Bieber boosts hope for centre for pregnant teens

Hank Daniszewski, QMI Agency

Justin Bieber. (REUTERS/Andrew Kelly)

Justin Bieber. (REUTERS/Andrew Kelly)

LONDON -- The Biebs is stepping up to save Bethesda Centre.

A group working to keep the London shelter for pregnant teens open announced Saturday that Justin Bieber, the pop superstar from Stratford, is donating a portion of the sales from his new song, Turn to You, to the $1.5 million campaign to save the shelter which is run by the Salvation Army.

Bieber dedicated the song as a Mother Day's gift to his mother Pattie Mallette, who was a resident at the 18-bed Centre before she gave birth to Bieber 18 years ago.

Turn to You became available on iTunes this week and Save Bethesda said Bieber would donate a portion of the revenues from downloads to the organization.

Sarah Brooks, a spokeswoman for the group, says she and three other women from the Centre were all staying at Bethesda at the same time Mallette was there.

"Pattie was just like any of the other girls. We were all in the same situation. Nobody knew this little baby, Justin, was going to become famous. She was just our friend."

Brooks said the Centre provides an alternative to other social agencies that are overcrowded.

"It offers hope, it offers opportunity. Without that centre, where wil these girls go?" asked Brooks.

On Thursday, Mallette tweeted: "please help me save these young girls. They have no where else to go."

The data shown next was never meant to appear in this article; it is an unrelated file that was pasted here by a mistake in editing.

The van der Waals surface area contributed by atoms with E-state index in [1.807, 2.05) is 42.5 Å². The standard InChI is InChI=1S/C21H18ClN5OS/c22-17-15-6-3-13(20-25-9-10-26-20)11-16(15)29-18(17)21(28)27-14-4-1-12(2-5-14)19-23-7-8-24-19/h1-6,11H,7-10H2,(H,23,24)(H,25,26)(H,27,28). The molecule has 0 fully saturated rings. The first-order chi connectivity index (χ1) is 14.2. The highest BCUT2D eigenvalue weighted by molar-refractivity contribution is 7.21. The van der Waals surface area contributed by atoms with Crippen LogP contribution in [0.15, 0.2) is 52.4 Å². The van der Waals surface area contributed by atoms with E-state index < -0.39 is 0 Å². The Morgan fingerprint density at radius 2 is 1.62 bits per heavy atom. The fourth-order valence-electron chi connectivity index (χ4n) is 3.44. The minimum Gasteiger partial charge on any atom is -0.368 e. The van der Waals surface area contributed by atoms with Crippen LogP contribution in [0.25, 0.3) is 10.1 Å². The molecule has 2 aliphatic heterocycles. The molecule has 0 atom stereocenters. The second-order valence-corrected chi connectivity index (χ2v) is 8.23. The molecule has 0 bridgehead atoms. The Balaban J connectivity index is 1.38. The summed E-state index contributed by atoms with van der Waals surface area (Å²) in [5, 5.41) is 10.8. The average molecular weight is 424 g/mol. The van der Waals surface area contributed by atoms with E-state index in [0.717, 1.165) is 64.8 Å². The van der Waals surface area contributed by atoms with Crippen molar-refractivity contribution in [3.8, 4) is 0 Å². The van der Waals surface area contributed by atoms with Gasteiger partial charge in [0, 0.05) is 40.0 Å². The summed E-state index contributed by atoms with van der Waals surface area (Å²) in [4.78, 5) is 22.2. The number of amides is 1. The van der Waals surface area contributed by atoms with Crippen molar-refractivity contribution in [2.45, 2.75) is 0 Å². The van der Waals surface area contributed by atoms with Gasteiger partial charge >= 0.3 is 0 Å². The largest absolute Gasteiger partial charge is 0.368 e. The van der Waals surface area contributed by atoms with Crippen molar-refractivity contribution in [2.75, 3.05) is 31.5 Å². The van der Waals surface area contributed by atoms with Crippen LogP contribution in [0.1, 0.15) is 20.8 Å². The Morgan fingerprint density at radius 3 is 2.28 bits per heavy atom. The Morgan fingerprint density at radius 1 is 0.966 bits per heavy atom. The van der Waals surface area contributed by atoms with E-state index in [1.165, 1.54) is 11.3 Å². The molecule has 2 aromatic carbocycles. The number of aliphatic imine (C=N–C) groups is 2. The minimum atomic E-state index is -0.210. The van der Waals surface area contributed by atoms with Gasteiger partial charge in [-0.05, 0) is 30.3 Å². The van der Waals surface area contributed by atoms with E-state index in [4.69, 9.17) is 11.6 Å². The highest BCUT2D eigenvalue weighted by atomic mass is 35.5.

Brooks said she could not estimate how much Bieber's song could potentially contribute to the campaign.

The singer's interest in the campaign has increased traffic on the campaign's Facebook page and on Twitter, and Brooks is hoping that Bieber's endorsement will encourage his fans to donate directly to the centre.

So far the group has only raised $110,000 of its targetted $1.5 million and is facing a May 31 deadline set by the Salvation Army. There is no indication it will be extended.

If the campaign to save Bethesda is unsuccessful, Bieber indicated the money would be diverted to other programs for pregnant teens.

In February, the Salvation Army said it would close Bethesda because of a chronic shortfall in its operating budget.

A Salvation Army representative was not at the news conference but spokeswoman Perron Goodyear later issued a statement.

"The Salvation Army is very grateful to Justin Bieber for his efforts to help save the Bethesda Centre. We are sincerely hopeful that the proceeds from his newly released song will help raise the required $1.5 million by May 31st," she said.

Details on the Save Bethesda campaign are available at salvationarmy.ca/savebethesda

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